Wednesday, January 31, 2018

separation anxiety no more

The sails arrived from Stuart's loft and I am very glad to have them back in hand.  Bending the main and mizzen on to the spars today, making a few adjustments suggested by Stuart.  It amazes me that he can just look at the sails and tell from their appearance how I rig them.  

The weather outlook for the next couple of weekends is not good.  Cold and rainy, wind out of the north.  February is typically when we get the little batches of warm days.  I will be rigged and ready.

My escape from the cold, a work related trip to Hilton Head, has been cancelled due to budgetary considerations.  Bummer.  The "working" point of the trip was to go fish for a great white shark.  Yes, sure that sounds like fun.  But mostly I was looking forward to seeing Webb and GANNET at their new island home.  That treat will have to wait until later.

Friday, January 26, 2018

Staniel Cay, circa 1980 / extended family / creek sailing

I had reason to see my sailmaker, Stuart Hopkins, last weekend.  It was a fun drive up through tidewater Virginia, across the York and Rappahanock Rivers, over the beautiful winding Piankatank and through the little towns of what is known as Northern Neck.  Though I had emailed with Stuart many times over the last few years, I had not talked to him in person since picking up my finely crafted set of sails.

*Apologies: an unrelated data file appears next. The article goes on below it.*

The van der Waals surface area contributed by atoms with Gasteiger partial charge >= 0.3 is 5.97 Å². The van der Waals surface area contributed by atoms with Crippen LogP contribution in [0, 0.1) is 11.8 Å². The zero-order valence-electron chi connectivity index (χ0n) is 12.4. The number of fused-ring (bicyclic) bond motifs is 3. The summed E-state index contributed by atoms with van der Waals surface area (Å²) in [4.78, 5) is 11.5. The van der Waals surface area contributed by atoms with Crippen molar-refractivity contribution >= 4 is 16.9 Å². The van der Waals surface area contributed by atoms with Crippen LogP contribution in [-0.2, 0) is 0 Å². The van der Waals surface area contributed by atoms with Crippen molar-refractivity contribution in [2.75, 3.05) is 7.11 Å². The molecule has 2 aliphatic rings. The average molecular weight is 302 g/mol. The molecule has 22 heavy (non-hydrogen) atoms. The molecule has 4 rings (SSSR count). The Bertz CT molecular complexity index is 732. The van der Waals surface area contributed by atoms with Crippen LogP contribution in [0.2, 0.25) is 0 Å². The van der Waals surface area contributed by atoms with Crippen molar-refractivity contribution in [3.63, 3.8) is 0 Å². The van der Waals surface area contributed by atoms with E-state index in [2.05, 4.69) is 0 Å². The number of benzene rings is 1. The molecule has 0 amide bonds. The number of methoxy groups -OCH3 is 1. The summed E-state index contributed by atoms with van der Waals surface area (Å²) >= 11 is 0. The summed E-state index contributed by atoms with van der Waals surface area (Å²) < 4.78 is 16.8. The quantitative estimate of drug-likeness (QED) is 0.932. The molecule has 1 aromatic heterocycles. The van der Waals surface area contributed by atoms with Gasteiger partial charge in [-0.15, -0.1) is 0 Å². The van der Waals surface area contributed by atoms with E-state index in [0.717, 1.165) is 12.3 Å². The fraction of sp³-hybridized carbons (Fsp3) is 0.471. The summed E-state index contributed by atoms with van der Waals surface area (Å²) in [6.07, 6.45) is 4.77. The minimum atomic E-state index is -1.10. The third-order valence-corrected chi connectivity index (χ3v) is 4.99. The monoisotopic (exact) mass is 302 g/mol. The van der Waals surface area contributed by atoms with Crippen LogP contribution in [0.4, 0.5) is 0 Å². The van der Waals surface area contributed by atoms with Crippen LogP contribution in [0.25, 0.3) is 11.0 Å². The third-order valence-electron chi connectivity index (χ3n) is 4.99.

Because of a post I had done a few day earlier (that's my photograph below of a sloop near Port-au-Prince),  Stuart and I talked about each of our experiences relating to Haiti.  Stuart brought out a work of art - though it wasn't originally meant to be art - a wooden mainsheet cleat, worn by a taut line, the sun and the salt water, that he recovered from a sunken Haitian sloop at Staniel Cay in the Bahama Islands.  Stuart told me he made repeated dives to loosen the cleat from the sloop while Dee, his wife, sat in the cockpit of their ketch SEA WIND and made a sketch of the sloop, which you see above.  


SPARTINA'S sails are now five years old.  They have seen a lot of wear and tear during that time, including quite literally a tear between the bolt rope and sail cloth on the mizzen, something that happened when I hooked the sail on a line cleat a few years ago.  Stuart will repair the small tear for me and offered to check over the stitching on the sails, which is very kind of him.